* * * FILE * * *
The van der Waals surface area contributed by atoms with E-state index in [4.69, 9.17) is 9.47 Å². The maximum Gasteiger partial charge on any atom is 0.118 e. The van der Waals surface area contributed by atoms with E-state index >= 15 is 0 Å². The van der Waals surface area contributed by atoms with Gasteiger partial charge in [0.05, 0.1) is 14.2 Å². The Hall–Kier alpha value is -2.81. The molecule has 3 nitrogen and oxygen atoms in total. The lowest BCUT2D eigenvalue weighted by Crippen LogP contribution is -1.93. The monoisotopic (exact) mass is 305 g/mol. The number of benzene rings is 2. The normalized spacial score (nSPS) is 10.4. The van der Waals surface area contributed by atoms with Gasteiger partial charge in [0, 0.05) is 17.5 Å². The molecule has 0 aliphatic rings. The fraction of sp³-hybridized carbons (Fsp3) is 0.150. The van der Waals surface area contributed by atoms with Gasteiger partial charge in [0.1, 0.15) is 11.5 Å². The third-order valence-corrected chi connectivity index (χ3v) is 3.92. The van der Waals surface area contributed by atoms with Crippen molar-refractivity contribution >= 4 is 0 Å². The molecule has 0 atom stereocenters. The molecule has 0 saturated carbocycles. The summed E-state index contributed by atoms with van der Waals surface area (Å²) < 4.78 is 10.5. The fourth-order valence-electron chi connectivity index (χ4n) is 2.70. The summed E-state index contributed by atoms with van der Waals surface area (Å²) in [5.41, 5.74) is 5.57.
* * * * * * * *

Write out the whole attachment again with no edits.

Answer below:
The van der Waals surface area contributed by atoms with E-state index in [4.69, 9.17) is 9.47 Å². The maximum Gasteiger partial charge on any atom is 0.118 e. The van der Waals surface area contributed by atoms with E-state index >= 15 is 0 Å². The van der Waals surface area contributed by atoms with Gasteiger partial charge in [0.05, 0.1) is 14.2 Å². The Hall–Kier alpha value is -2.81. The molecule has 3 nitrogen and oxygen atoms in total. The lowest BCUT2D eigenvalue weighted by Crippen LogP contribution is -1.93. The monoisotopic (exact) mass is 305 g/mol. The number of benzene rings is 2. The normalized spacial score (nSPS) is 10.4. The van der Waals surface area contributed by atoms with Gasteiger partial charge in [0, 0.05) is 17.5 Å². The molecule has 0 aliphatic rings. The fraction of sp³-hybridized carbons (Fsp3) is 0.150. The van der Waals surface area contributed by atoms with Gasteiger partial charge in [0.1, 0.15) is 11.5 Å². The third-order valence-corrected chi connectivity index (χ3v) is 3.92. The van der Waals surface area contributed by atoms with Crippen molar-refractivity contribution >= 4 is 0 Å². The molecule has 0 atom stereocenters. The molecule has 0 saturated carbocycles. The summed E-state index contributed by atoms with van der Waals surface area (Å²) < 4.78 is 10.5. The fourth-order valence-electron chi connectivity index (χ4n) is 2.70. The summed E-state index contributed by atoms with van der Waals surface area (Å²) in [5.41, 5.74) is 5.57.